Sweden’s turn with the “world’s best telescope”.

Sweden's turn with the "world's best telescope".

The James Webb Telescope is the long-awaited successor to the Hubble Telescope.

It was postponed until Christmas last year, for example, and it has already been used to detect traces of carbon dioxide in the atmosphere of a planet outside our solar system and “to catch light from the first stars and galaxies that formed after the Big Bang. “13 billion years ago.

Competition to use the space telescope is fierce, but on Friday afternoon it will — among others, on the order of Per Bjerkeli of Chalmers in Gothenburg — aim for 5.3 hours at the young star system TMC 1a, 450 light-years from Earth. .

– We applied for time a year ago and we got it despite the competition, Per Bjerkeli tells TT.

– After that, the telescope was raised and calibrated, and now it was time. It’s a good feeling when you go home from work and know that “it’s happening now.”

The whole puzzle

Currently active in Taiwan, the USA, Denmark and Poland, Sweden and his research colleagues have been looking at the star system TMC1A since 2016. The system is young, only about 100,000 years old, and hopefully can provide our new answers. Formed its own solar system.

They previously used the Alma radio telescope in Chile. But the opportunity to direct James Webb to the Taurus constellation and study TMC1A will yield a large amount of new information, according to Per Bjerkeli.

– It’s a young solar system that’s just forming, not like ours. The problem with ALMA is that, even with slightly better sharpness, we can only see really cold gas, he says.

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– With James Webb, we also see hot gas. It’s hot near the star, and we need all the wavelengths to put the puzzle together.

Anxious waiting

Using the space telescope, researchers hope to get a clearer picture of how far planet formation has progressed in TMC 1a.

After Friday’s 5.3 hours, it will take several days to send data from the telescope back to Earth and scientists. Hopefully it will ring in the mailbox this weekend.

– Best case scenario, we will get data from Sunday itself and good data very quickly. So I will probably not only monitor emails, but will definitely sit down and update the website, says Per Bjerkeli.

One of the first images from the James Webb Telescope this summer, the galaxy cluster SMACS 0723. File image. Image: NASA/AP/TT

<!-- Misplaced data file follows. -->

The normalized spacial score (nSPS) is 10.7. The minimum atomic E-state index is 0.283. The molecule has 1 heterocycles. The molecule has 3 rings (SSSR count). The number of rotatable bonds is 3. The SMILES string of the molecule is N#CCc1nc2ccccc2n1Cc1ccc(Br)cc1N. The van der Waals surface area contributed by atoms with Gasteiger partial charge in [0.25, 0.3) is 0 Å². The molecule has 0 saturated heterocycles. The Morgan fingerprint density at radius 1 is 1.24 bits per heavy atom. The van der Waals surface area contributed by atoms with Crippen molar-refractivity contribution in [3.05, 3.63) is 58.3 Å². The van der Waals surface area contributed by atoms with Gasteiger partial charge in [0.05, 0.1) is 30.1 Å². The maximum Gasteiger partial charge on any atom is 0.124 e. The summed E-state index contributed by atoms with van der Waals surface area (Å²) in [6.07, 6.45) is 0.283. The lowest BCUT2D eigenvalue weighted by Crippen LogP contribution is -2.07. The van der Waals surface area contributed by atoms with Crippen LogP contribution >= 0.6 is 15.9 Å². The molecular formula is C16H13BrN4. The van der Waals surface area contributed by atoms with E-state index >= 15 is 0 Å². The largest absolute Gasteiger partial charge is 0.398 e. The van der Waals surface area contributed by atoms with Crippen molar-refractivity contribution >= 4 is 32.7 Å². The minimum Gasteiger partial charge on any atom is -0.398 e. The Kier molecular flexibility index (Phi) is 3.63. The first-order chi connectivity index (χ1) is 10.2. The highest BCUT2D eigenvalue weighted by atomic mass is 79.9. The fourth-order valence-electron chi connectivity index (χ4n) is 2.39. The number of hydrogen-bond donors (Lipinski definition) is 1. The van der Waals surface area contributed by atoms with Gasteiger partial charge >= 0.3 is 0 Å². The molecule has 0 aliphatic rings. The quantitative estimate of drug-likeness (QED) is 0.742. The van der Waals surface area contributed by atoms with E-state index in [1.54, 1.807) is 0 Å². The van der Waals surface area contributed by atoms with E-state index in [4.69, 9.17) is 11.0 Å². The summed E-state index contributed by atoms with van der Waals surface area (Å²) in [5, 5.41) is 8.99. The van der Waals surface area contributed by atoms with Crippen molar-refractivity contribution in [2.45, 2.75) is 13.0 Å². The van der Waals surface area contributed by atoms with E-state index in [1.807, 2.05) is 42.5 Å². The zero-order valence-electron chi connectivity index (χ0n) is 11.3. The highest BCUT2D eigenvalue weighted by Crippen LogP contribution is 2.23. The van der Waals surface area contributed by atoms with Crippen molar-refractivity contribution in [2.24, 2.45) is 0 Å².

The James Webb Telescope is the successor to the successful Hubble Telescope.

Launched from the Kourou space base in French Guiana on Christmas Day 2021, it reached its destination in solar system orbit a month later, and then began opening the mirrors.

The telescope is in orbit 1.5 million kilometers from Earth.

The main mirror of the telescope has a diameter of 6.5 meters (Hubble 2.4 meters) and a focal length (focal length) of 131.4 meters. It has a total exposure area of ​​25.4 square meters. In total, its weight is 6.5 tons.

It provides incredibly detailed resolution where you can observe objects the size of a coin four miles away.

The goal is to distinguish light from the first galaxies formed in the Universe and provide a more detailed picture of them, contributing to the understanding of how galaxies evolve, how stars are born and die, and how planets form. systems arise. One hopes for new discoveries about Earth’s so-called exoplanets and expansion on the origins of life.

The European Space Agency ESA, the US ditto NASA and Canada’s CSA are collaborating on the space telescope. The telescope’s imaging camera and spectrograph were developed in part by researchers at Stockholm University, Chalmers and the Swedish company Spectrogon.

The plane also has an antenna system developed by Ruag Space in Gothenburg to transmit data back to Earth.

The telescope is named after James E. Webb, head of NASA when the Apollo program was built in the 1960s.

Source: NASA

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